University STEM Initiative

On the Hunt for a Missing Protein

Researcher Focuses on Protein Loss Related to Genetic Disorder

Jessica Valadez, Vinod Valluri and Sirene Helwani are getting the chance to work on a research project that potentially could improve the quality of life for people with a rare inherited disorder.

They are working in the lab of Math Cuajungco, assistant professor of biological science, who recently received a three-year, $338,855 National Institutes of Health-National Institute of Neurological Disorders and Stroke grant to study the TRPML2 protein, which could potentially help people with Mucolipidosis type IV.

The rare genetic disorder, mostly afflicting children and adults of Ashkenazi Jewish ancestry, affects brain function and is caused by the loss of a protein called TRPML1. The disorder causes delayed development and loss of motor skills, such as walking, impaired vision and even blindness.

The science focus reflects Cal State Fullerton’s heightened emphasis on increasing student interest in the STEM fields, one of the university’s initiatives.

“I wanted to work on this project because I feel that it concentrates on improving human life, and there is no greater reward than knowing that your work, in the long run, can help save a life,” said Valadez (B.S. biological science ’09). She begins the master’s program in biology this fall and plans to pursue a career in biomedical research. “I also hope that my research serves as a stepping stone to future treatments for this neurological disorder.”

Valluri, a senior who plans to graduate next spring, wanted to be part of the project to enhance his undergraduate research skills and accomplish “something meaningful in the medical field.”

Vinod Valluri watches Jessica Valadez as she uses a pipette in the lab. Both are wearing white lab coats, gloves and safety goggles.Caption:  Jessica Valadez, right, and Vinod Valluri cut a DNA plasmid as part of the cloning process for their research work in the lab of Math Cuajungco. Photo by Greg AndersenDownload Photo

“Ultimately, my goal is to be part of serious work that can help alleviate human suffering,” said Valluri, who wants to be a medical doctor.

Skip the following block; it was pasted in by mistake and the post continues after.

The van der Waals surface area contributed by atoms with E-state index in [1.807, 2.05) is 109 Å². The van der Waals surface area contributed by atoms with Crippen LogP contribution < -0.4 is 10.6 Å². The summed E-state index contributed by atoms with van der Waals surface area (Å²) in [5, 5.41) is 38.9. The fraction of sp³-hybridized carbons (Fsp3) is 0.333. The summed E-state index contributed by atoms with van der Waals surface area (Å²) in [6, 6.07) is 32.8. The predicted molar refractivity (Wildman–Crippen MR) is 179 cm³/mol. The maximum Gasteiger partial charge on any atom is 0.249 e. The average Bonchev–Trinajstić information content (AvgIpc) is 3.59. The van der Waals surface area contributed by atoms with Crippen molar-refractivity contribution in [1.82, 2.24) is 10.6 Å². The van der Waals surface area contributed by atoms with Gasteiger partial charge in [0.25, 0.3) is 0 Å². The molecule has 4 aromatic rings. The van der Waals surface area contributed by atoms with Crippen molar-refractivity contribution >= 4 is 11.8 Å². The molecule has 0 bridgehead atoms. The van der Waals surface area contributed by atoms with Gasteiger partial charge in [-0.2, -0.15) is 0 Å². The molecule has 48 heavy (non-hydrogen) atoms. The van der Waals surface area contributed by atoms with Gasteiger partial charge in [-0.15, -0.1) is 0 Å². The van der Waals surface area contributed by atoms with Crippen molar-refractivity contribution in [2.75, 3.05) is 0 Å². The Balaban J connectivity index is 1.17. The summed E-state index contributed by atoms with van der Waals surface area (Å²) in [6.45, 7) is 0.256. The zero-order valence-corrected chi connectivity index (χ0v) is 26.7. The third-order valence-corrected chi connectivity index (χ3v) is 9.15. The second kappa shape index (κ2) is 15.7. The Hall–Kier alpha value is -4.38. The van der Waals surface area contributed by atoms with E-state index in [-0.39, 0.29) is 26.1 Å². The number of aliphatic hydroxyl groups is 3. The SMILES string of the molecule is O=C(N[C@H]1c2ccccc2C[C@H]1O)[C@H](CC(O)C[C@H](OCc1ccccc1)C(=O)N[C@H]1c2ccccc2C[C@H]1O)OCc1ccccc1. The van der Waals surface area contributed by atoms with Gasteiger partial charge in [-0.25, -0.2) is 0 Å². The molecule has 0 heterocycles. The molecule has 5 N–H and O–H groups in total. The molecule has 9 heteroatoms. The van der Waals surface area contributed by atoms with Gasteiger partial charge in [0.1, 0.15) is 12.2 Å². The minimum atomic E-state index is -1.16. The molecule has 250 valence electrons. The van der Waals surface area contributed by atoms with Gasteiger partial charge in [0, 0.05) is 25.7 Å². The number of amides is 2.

Cuajungco conducted his postdoctoral training at Harvard Medical School and Stanford University and started teaching at the university in 2007. His mentor at Harvard studied TRPML1, which piqued his own interest in now studying the TRPML2 protein. These proteins are believed to be involved in transporting other proteins inside the cells, as well as the recycling of molecules needed for cells to survive, Cuajungco said.

“This research is about identifying the region and portion of the DNA sequence involved in regulating the process of making the protein TRPML2. The DNA region that controls the creation of TRPML2 protein is called the promoter. Once we identified the promoter region, we will then identify the protein known as the transcription factor that directs the creation of TRPML2 protein,” Cuajungco explained.

“This research will allow us to know how TRPML2 protein expression is regulated in cells and what signals the cells to create or express TRPML2 protein.”

TRPML2 and TRPML3 both share similar properties and cellular functions with TRPML1, Cuajungco said.

“Because of the similarity between TRPML1 and TRPML2 proteins, we hope to use the knowledge we gain from this research as a means to potentially replace the missing TRPML1 function in Mucolipidosis type IV.”

The students working in his lab are gaining valuable knowledge and experience by working on this important project, Cuajungco said, adding that the trio will be involved in presenting and publishing their research results. “These students are getting the opportunity to do hands-on scientific inquiry and develop their problem-solving and analytical skills through the experiments.”

Valluri completed one year in the university’s Research Careers Preparatory Program, where he studied genes expressed in various tissues, and is excited about his new opportunity to work with Cuajungco.

“Conducting research in Math Cuajungco’s lab is a privilege and an honor,” said the Anaheim resident. “Dr. Cuajungco strikes the right balance between active motivation in encouraging us to meet our goals, coupled with patience when it comes to giving us space to figure out the research process. Full-time research with him is going to be the best initiation, as well as a bridge to the world of productive scientific research.”

“I am fortunate to be a part of this important project because my hard work and dedication may make a difference in the life of these individuals with Mucolipidosis type IV,” said Valadez, a resident of Lawndale. “But, I am also looking forward to working with Dr. Cuajungco because he is passionate and dedicated to his research.”

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